The trouble with a password policy is, if the attacker knows that you have a particular password policy then all the policy does is to reduce the number of allowable permutations and make the attack easier!

    For instance, in the 5 character password above, let us suppose that one character must be upper case, one must be lower case, one must be a symbol and one must be a number... the fifth can be any of them. This leaves the possible combinations at 26 x 26 x 10 x 48 x 110 = 35692800. To find the number of permutations we need to multiply that number by 5! which leaves us with 4283136000 which is around a quarter of 16105100000, the original number of possible passwords if that password policy did not exist!

    So paradoxically a "strong" password with specified rules may be weaker than an unconstrained one! The strongest passwords will be the longest (largest number of characters) but without imposed constraints. It cannot make any difference if a particular character is duplicated. Indeed, such a constraint (if known to the attacker) reduces the number of permutations and so weakens the password! The simplest defence to password cracking is to limit the number of log-on attempts within a given time period - say 3 per five-minutes.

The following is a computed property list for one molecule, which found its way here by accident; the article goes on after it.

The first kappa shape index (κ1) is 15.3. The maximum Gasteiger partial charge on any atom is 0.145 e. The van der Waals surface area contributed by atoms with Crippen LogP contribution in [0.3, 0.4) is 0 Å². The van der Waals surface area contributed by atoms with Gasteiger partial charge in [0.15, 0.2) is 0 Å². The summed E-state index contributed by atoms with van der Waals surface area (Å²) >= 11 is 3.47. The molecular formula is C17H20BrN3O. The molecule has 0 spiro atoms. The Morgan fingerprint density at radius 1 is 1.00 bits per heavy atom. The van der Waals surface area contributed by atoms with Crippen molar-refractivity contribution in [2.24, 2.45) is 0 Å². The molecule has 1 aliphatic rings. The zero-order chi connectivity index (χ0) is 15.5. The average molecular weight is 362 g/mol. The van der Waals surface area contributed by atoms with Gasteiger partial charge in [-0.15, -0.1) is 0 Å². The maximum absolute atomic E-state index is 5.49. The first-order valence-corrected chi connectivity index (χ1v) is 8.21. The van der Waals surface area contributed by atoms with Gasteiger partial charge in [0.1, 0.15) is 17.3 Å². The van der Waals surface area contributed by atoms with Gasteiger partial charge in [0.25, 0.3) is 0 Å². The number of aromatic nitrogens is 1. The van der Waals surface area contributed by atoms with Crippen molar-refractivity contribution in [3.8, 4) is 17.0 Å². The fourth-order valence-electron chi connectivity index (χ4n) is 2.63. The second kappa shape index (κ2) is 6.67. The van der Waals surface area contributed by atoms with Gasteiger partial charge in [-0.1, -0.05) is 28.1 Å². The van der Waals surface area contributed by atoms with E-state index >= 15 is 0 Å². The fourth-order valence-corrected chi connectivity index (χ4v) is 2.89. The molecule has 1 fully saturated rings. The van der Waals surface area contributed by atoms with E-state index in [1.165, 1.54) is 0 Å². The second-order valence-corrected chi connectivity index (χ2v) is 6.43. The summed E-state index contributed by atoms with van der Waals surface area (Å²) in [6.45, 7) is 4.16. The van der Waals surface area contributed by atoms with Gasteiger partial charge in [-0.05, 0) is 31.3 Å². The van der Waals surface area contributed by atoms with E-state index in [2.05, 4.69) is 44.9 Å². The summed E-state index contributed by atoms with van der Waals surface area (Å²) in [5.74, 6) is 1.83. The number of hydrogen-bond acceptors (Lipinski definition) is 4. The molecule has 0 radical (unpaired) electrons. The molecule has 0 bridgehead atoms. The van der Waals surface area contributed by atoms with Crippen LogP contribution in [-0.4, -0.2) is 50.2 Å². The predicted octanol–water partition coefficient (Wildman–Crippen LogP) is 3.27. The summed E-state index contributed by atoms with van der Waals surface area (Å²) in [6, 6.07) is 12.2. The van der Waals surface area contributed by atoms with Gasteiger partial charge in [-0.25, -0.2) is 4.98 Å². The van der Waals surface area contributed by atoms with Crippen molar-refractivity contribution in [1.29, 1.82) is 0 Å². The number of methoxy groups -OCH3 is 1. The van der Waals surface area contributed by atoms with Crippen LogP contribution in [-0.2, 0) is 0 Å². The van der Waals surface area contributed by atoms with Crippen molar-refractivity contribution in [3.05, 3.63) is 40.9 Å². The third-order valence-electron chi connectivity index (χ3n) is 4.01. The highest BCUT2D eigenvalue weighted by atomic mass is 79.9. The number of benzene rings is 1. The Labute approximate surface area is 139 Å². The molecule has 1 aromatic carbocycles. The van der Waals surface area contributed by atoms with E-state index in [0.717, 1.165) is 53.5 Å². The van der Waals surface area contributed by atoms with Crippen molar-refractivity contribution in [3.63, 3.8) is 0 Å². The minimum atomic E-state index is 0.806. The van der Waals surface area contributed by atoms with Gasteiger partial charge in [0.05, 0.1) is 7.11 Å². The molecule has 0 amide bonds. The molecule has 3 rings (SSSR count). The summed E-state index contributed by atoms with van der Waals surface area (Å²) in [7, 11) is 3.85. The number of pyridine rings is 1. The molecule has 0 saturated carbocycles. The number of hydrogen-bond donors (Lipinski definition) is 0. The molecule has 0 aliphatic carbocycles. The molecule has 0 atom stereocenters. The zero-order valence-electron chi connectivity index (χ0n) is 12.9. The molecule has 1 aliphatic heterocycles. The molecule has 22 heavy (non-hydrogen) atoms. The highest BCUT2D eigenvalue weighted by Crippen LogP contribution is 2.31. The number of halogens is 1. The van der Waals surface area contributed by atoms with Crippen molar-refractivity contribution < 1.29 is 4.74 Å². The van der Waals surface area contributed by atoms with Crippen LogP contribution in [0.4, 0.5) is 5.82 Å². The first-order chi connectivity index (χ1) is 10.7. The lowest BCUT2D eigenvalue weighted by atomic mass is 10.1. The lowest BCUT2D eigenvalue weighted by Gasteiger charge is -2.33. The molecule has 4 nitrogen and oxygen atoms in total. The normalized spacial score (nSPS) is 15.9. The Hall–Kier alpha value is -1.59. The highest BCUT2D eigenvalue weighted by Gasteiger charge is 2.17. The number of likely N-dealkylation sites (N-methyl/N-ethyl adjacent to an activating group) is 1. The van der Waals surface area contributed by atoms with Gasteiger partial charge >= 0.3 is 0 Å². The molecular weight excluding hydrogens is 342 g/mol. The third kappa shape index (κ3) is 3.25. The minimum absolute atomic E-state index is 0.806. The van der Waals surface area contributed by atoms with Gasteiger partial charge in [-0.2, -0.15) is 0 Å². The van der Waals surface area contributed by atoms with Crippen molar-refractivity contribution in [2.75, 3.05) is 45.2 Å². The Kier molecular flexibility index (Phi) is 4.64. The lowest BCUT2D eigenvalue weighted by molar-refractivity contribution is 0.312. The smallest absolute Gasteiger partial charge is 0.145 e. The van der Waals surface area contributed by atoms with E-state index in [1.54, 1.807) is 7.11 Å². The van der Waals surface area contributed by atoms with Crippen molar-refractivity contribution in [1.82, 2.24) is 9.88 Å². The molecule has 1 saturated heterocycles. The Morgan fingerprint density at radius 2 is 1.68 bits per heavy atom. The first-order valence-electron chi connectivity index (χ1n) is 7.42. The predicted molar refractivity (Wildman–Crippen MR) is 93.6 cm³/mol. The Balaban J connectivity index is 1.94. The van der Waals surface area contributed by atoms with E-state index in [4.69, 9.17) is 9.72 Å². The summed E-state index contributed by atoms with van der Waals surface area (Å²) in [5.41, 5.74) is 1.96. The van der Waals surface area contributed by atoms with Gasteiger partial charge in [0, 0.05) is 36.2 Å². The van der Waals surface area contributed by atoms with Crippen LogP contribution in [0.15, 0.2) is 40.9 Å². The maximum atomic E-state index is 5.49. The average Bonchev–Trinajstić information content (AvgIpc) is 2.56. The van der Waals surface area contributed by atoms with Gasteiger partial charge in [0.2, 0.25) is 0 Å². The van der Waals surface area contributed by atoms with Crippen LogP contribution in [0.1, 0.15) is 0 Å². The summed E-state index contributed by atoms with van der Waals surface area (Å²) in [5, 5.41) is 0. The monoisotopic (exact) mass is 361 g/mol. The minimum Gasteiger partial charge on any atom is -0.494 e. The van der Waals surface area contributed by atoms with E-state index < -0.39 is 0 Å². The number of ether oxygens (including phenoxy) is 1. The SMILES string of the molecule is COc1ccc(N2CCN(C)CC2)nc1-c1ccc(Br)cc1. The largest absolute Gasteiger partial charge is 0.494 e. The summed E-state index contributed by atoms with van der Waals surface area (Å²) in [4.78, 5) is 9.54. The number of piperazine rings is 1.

BTW, the time to say "thanks" is afterwards, not beforehand which gives the - doubtless unintended - impression that you take other people's voluntary unpaid assistance and expertise for granted. Or as British politician Neil Kinnock put it, "Don't belch before you have had the meal." Prefer to use "please" beforehand and if you find a response helpful then you can use the "Thank User For This Post" button.

    "It is better to keep your mouth closed and let people think you are a fool than to open it and remove all doubt." - Mark Twain, US humorist, novelist, short story author, & wit (1835 - 1910)
    Last edited by Philip M; 06-18-2010 at 10:38 AM.

  • Users who have thanked Philip M for this post:

    attasz (06-18-2010)

  • #3
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    Thank you for your help,the script works fine.The purpose to check the multiple instances,that i see people using "aaaaaa","aaaxxx" etc. passwords,i try to filter them.I check the passwords to see if they have special characters and capitals,and the length too,but that part works fine,i only got stuck at this point.BTW,you explanation is useful,i didn't know this topic that thoroughly.
    I don't get your point in this:
    BTW, the time to say "thanks" is afterwards, not beforehand which gives the - doubtless unintended - impression that you take other people's voluntary unpaid assistance and expertise for granted. Or as British politician Neil Kinnock put it, "Don't belch before you have had the meal." Prefer to use "please" beforehand and if you find a response helpful then you can use the "Thank User For This Post" button.